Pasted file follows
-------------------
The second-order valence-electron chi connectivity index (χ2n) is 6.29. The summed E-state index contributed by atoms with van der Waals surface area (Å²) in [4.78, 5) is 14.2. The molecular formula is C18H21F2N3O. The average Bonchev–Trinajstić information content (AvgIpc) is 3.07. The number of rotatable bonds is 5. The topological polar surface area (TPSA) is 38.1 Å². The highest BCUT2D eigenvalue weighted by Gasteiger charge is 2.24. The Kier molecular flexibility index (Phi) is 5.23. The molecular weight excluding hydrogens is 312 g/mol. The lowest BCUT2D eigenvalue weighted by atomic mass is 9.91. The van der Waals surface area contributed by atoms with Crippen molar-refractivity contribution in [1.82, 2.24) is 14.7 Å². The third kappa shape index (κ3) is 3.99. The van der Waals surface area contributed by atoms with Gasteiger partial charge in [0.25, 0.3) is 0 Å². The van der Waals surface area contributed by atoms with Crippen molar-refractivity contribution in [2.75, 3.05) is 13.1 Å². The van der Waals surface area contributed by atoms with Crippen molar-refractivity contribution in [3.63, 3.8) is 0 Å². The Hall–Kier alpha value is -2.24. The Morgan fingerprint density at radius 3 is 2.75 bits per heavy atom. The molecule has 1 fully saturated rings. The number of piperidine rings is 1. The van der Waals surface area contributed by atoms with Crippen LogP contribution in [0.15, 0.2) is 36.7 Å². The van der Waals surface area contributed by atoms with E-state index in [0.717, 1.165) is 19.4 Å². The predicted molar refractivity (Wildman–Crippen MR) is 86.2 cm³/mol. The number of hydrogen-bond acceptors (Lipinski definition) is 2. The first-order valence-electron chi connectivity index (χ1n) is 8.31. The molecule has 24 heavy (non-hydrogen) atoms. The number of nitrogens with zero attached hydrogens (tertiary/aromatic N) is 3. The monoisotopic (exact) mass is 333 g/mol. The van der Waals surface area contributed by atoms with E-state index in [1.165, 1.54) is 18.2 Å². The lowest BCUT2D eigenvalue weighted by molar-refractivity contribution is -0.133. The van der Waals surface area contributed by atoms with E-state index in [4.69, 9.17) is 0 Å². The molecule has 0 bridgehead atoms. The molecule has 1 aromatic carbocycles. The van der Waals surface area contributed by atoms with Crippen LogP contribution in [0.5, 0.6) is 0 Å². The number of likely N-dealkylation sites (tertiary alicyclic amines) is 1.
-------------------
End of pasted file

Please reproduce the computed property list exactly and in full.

The second-order valence-electron chi connectivity index (χ2n) is 6.29. The summed E-state index contributed by atoms with van der Waals surface area (Å²) in [4.78, 5) is 14.2. The molecular formula is C18H21F2N3O. The average Bonchev–Trinajstić information content (AvgIpc) is 3.07. The number of rotatable bonds is 5. The topological polar surface area (TPSA) is 38.1 Å². The highest BCUT2D eigenvalue weighted by Gasteiger charge is 2.24. The Kier molecular flexibility index (Phi) is 5.23. The molecular weight excluding hydrogens is 312 g/mol. The lowest BCUT2D eigenvalue weighted by atomic mass is 9.91. The van der Waals surface area contributed by atoms with Crippen molar-refractivity contribution in [1.82, 2.24) is 14.7 Å². The third kappa shape index (κ3) is 3.99. The van der Waals surface area contributed by atoms with Gasteiger partial charge in [0.25, 0.3) is 0 Å². The van der Waals surface area contributed by atoms with Crippen molar-refractivity contribution in [2.75, 3.05) is 13.1 Å². The van der Waals surface area contributed by atoms with Crippen molar-refractivity contribution in [3.63, 3.8) is 0 Å². The Hall–Kier alpha value is -2.24. The Morgan fingerprint density at radius 3 is 2.75 bits per heavy atom. The molecule has 1 fully saturated rings. The number of piperidine rings is 1. The van der Waals surface area contributed by atoms with Crippen LogP contribution in [0.15, 0.2) is 36.7 Å². The van der Waals surface area contributed by atoms with E-state index in [0.717, 1.165) is 19.4 Å². The predicted molar refractivity (Wildman–Crippen MR) is 86.2 cm³/mol. The number of hydrogen-bond acceptors (Lipinski definition) is 2. The first-order valence-electron chi connectivity index (χ1n) is 8.31. The molecule has 24 heavy (non-hydrogen) atoms. The number of nitrogens with zero attached hydrogens (tertiary/aromatic N) is 3. The monoisotopic (exact) mass is 333 g/mol. The van der Waals surface area contributed by atoms with E-state index in [1.165, 1.54) is 18.2 Å². The lowest BCUT2D eigenvalue weighted by molar-refractivity contribution is -0.133. The van der Waals surface area contributed by atoms with E-state index in [4.69, 9.17) is 0 Å². The molecule has 0 bridgehead atoms. The molecule has 1 aromatic carbocycles. The van der Waals surface area contributed by atoms with Crippen LogP contribution in [0.5, 0.6) is 0 Å². The number of likely N-dealkylation sites (tertiary alicyclic amines) is 1.